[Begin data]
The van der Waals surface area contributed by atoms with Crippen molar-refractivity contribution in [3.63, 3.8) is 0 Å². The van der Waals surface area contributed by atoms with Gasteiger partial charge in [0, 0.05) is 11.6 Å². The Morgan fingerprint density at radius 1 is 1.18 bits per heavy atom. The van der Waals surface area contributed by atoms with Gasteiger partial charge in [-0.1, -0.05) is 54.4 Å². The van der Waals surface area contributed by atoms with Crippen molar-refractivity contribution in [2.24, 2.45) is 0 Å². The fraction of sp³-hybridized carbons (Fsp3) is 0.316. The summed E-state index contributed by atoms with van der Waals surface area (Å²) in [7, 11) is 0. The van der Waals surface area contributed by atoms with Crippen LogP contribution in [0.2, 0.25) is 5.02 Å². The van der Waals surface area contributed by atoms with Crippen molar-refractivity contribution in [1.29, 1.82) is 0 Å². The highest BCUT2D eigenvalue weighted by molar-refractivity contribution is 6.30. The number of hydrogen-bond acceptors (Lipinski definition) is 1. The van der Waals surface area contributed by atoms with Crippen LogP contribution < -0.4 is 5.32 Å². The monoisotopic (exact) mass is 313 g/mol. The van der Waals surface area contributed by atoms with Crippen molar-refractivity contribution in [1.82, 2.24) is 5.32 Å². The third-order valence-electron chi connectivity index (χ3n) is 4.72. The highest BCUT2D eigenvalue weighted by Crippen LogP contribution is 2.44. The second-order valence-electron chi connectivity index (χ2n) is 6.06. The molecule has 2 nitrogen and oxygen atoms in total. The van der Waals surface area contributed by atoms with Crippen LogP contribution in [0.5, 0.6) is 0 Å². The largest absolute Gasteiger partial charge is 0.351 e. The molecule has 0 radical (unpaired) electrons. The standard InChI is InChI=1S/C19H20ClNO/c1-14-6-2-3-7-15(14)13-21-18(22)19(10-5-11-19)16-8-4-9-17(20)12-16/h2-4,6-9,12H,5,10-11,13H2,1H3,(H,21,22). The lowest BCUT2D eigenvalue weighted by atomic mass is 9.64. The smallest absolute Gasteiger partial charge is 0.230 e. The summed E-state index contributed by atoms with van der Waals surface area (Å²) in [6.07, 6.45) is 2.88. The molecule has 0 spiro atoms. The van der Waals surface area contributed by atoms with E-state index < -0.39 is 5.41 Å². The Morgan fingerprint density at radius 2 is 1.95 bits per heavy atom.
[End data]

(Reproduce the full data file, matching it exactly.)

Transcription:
The van der Waals surface area contributed by atoms with Crippen molar-refractivity contribution in [3.63, 3.8) is 0 Å². The van der Waals surface area contributed by atoms with Gasteiger partial charge in [0, 0.05) is 11.6 Å². The Morgan fingerprint density at radius 1 is 1.18 bits per heavy atom. The van der Waals surface area contributed by atoms with Gasteiger partial charge in [-0.1, -0.05) is 54.4 Å². The van der Waals surface area contributed by atoms with Crippen molar-refractivity contribution in [2.24, 2.45) is 0 Å². The fraction of sp³-hybridized carbons (Fsp3) is 0.316. The summed E-state index contributed by atoms with van der Waals surface area (Å²) in [7, 11) is 0. The van der Waals surface area contributed by atoms with Crippen LogP contribution in [0.2, 0.25) is 5.02 Å². The van der Waals surface area contributed by atoms with Crippen molar-refractivity contribution in [1.29, 1.82) is 0 Å². The highest BCUT2D eigenvalue weighted by molar-refractivity contribution is 6.30. The number of hydrogen-bond acceptors (Lipinski definition) is 1. The van der Waals surface area contributed by atoms with Crippen LogP contribution < -0.4 is 5.32 Å². The monoisotopic (exact) mass is 313 g/mol. The van der Waals surface area contributed by atoms with Crippen molar-refractivity contribution in [1.82, 2.24) is 5.32 Å². The third-order valence-electron chi connectivity index (χ3n) is 4.72. The highest BCUT2D eigenvalue weighted by Crippen LogP contribution is 2.44. The second-order valence-electron chi connectivity index (χ2n) is 6.06. The molecule has 2 nitrogen and oxygen atoms in total. The van der Waals surface area contributed by atoms with Crippen LogP contribution in [0.5, 0.6) is 0 Å². The largest absolute Gasteiger partial charge is 0.351 e. The molecule has 0 radical (unpaired) electrons. The standard InChI is InChI=1S/C19H20ClNO/c1-14-6-2-3-7-15(14)13-21-18(22)19(10-5-11-19)16-8-4-9-17(20)12-16/h2-4,6-9,12H,5,10-11,13H2,1H3,(H,21,22). The lowest BCUT2D eigenvalue weighted by atomic mass is 9.64. The smallest absolute Gasteiger partial charge is 0.230 e. The summed E-state index contributed by atoms with van der Waals surface area (Å²) in [6.07, 6.45) is 2.88. The molecule has 0 spiro atoms. The van der Waals surface area contributed by atoms with E-state index < -0.39 is 5.41 Å². The Morgan fingerprint density at radius 2 is 1.95 bits per heavy atom.